2-6-6-2 Locomotives in Cuba

The first Mallet was an 0-6-6-0. Around 1905 the Great Northern Railroad was interested in one but wanted a locomotive that was better suited to main line operation. Baldwin built five "0-6-6-0"s with leading and trailing two-wheel trucks. This configuration suited the GN's curving main line of the Cascades.

It wasn't until 1910 that 2-6-6-2s were built with their firebox behind the drivers and supported by the trailing truck which is normally why one would have a trailing truck. Subsequent 2-6-6-2s were built following this design.

The 2-6-6-2 was primarily a low-speed locomotive. This wheel arrangement was also commonly used on the logging railroads in the Western USA. However, the C&O (Chesapeake & Ohio) continued developing the 2-6-6-2. Their versions evolved into very large road locomotives. With their smokebox-mounted air pumps, they looked quite impressive. Fortunately, two of these class H-6 C&O locomotives survive today.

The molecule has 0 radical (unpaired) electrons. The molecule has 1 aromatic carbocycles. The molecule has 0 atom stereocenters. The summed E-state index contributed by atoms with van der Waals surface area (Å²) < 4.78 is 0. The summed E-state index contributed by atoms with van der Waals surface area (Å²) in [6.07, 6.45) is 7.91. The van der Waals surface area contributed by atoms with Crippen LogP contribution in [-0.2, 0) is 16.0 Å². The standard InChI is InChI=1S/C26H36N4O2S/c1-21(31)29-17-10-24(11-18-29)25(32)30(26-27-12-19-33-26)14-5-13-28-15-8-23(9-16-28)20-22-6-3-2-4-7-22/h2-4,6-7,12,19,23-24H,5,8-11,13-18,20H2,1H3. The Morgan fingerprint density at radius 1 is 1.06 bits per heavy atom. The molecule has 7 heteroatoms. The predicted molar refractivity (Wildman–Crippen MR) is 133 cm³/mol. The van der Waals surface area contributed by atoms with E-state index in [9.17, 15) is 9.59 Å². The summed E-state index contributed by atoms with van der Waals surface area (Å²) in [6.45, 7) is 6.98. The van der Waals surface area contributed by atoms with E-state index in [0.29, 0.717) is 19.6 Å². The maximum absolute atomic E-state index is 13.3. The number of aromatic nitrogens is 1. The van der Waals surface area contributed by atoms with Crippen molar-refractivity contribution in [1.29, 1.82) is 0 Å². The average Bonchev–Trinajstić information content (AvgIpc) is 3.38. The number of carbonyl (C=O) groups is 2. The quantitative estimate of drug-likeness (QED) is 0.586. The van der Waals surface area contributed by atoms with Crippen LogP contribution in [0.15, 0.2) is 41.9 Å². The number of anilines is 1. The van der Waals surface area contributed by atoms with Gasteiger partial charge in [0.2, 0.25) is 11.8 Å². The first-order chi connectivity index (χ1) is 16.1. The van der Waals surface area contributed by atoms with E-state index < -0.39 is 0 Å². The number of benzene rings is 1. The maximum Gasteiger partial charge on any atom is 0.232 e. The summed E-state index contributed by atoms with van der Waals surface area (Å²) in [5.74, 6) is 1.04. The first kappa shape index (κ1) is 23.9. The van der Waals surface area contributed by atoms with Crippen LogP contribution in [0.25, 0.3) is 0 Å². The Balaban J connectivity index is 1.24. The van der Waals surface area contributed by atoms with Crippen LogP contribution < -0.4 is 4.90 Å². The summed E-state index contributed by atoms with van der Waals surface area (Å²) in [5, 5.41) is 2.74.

This wheel arrangement was also used by the Southern Pacific in their development of the Cab Forward locomotive. On the SP this wheel arrangement was called a "Mallet Mogul".


Railroads that used 2-6-6-2 locomotives in Cuba (data provided by Steve Llanso of Sweat House Media)

Surviving Examples of 2-6-6-2 Locomotives in Cuba

No.ClassF.M. WhyteGaugeRailroad LineLocationStatusBuilder InfoNotes

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